We are reminding all local entities to check whether they should be registered with us, ahead of some changes to our registration process.
If an entity is established in the Bailiwick of Guernsey, and is doing anything with personal data The Data Protection (Bailiwick of Guernsey) Law, 2017 (‘the Law’), requires them to register with the ODPA and pay a registration fee. This registration fee contributes to funding the ODPA’s activities.
There are three groups of entities currently exempt from registration:
- entities who only process data for accounts and record-keeping for core business purposes, for staff administration and to market their own goods or services;
- entities who only process data under instructions given by another entity;
- and entities who have charity or not-for-profit status.
These exemptions were due to end on 25 May 2019, but on 13 May 2019 The Committee for Home Affairs agreed to the extension of these exemptions until 31 December 2019. After that date all currently exempt entities will have to be registered with the ODPA.
If you currently benefit from an exemption you don’t have to do anything yet. More information will be provided later in the year to tell you what you will need to do.
The amount of information collected during the ODPA’s registration process will be scaled back considerably from 25 May 2019, meaning entities will no longer have to provide information about:
- the purposes they process personal data for;
- the types of personal data they process;
- the people whose personal data is processed;
- the organisations data is disclosed to;
- and where data is transferred to.
As a result it will be much more straightforward for entities to register, renew, or edit their information.
The new transparency requirements of the Law mean that entities themselves need to be much more open about the nature of their processing. This reduces the value of a public register that requires the submission and administration of the same information. The register will be removed from the ODPA’s website on 24 May 2019, but will continue to be administered internally by ODPA staff.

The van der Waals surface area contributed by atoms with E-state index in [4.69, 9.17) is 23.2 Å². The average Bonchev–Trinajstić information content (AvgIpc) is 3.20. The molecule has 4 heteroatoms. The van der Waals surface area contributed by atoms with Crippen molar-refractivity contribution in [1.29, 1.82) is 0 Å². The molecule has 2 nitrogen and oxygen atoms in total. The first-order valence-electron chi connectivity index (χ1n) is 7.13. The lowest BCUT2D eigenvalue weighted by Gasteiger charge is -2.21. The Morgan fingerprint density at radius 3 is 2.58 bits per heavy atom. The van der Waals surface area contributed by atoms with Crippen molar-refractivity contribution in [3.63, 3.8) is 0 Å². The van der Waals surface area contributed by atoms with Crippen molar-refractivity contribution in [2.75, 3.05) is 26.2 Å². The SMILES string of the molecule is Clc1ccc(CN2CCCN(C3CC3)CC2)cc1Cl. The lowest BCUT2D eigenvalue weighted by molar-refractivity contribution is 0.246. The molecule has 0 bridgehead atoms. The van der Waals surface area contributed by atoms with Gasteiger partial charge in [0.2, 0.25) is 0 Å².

For entities who are already registered, when they renew their registration after 25 May it will be simpler and more straightforward. If an entity does not currently have a copy of their existing registration they can download or print their information from the ODPA’s register before 23 May. After 24 May the ‘search the register’ function of the ODPA website will be removed and entities will only be able to renew or amend their registrations. These changes mean that aspects of the ODPA’s systems will be down for one day on 24 May to allow the technical updates to be made.
The Bailiwick’s Data Protection Commissioner, Emma Martins, welcomed the developments.
‘We recognise that businesses want regulatory administration processes to be as straightforward as possible. We are continuing to think carefully about how best to support our regulated community and make compliance as simple as we can. We want their time to be spent looking after data well, not completing forms that do little to assist in overall compliance standards.’
From 2020 onwards, it is expected that a new reporting and funding model will be in place. Work is ongoing to devise a fair, simple, and innovative funding model, and more information on this will be available soon.
- When The Data Protection (Bailiwick of Guernsey) Law, 2017 came into force in May 2018 there were several complex areas that were given ‘transitional relief’. This means that organisations were given an additional year (the transition period) before they had to comply with those more complex aspects.
- Under the old (2001) Law controllers were required to ‘notify’ the Data Protection Commissioner (i.e. formally let them know via the ODPA online notification form) that they were processing personal data, and to provide certain details about this processing. During transition and following the introduction of the new Law, entities meeting certain conditions were exempt from this need to notify.
- Under the new 2017 Law, the ‘notification’ process is now known as ‘registration’.
- The term ‘entities’ in the context of this press release refers to any organisation or person who acts as a ‘controller’ of personal data, this means they are responsible for the decisions made about how they use personal data about staff, customers, suppliers, or any other people.